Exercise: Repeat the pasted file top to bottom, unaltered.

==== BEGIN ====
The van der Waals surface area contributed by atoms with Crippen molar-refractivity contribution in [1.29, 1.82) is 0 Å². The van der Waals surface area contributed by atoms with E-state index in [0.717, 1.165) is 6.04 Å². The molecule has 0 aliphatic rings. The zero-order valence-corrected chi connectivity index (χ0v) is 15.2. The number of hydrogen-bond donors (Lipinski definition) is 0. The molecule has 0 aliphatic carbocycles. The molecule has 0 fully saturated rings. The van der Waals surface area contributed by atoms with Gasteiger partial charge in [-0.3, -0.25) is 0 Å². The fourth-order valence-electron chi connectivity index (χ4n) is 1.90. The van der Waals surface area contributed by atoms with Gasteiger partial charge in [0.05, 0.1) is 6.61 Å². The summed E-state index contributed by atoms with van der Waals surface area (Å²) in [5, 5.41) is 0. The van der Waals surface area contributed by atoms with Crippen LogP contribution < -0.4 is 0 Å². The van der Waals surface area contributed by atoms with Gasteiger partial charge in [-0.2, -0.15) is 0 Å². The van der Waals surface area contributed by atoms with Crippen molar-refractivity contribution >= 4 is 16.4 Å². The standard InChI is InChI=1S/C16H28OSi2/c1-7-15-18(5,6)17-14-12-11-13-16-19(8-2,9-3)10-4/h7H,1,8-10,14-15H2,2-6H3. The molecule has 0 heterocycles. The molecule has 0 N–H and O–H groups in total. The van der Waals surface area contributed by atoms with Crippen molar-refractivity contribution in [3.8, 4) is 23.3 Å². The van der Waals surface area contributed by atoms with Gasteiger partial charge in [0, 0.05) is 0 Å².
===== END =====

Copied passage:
The van der Waals surface area contributed by atoms with Crippen molar-refractivity contribution in [1.29, 1.82) is 0 Å². The van der Waals surface area contributed by atoms with E-state index in [0.717, 1.165) is 6.04 Å². The molecule has 0 aliphatic rings. The zero-order valence-corrected chi connectivity index (χ0v) is 15.2. The number of hydrogen-bond donors (Lipinski definition) is 0. The molecule has 0 aliphatic carbocycles. The molecule has 0 fully saturated rings. The van der Waals surface area contributed by atoms with Gasteiger partial charge in [-0.3, -0.25) is 0 Å². The fourth-order valence-electron chi connectivity index (χ4n) is 1.90. The van der Waals surface area contributed by atoms with Gasteiger partial charge in [0.05, 0.1) is 6.61 Å². The summed E-state index contributed by atoms with van der Waals surface area (Å²) in [5, 5.41) is 0. The van der Waals surface area contributed by atoms with Crippen LogP contribution < -0.4 is 0 Å². The van der Waals surface area contributed by atoms with Gasteiger partial charge in [-0.2, -0.15) is 0 Å². The van der Waals surface area contributed by atoms with Crippen molar-refractivity contribution >= 4 is 16.4 Å². The standard InChI is InChI=1S/C16H28OSi2/c1-7-15-18(5,6)17-14-12-11-13-16-19(8-2,9-3)10-4/h7H,1,8-10,14-15H2,2-6H3. The molecule has 0 heterocycles. The molecule has 0 N–H and O–H groups in total. The van der Waals surface area contributed by atoms with Crippen molar-refractivity contribution in [3.8, 4) is 23.3 Å². The van der Waals surface area contributed by atoms with Gasteiger partial charge in [0, 0.05) is 0 Å².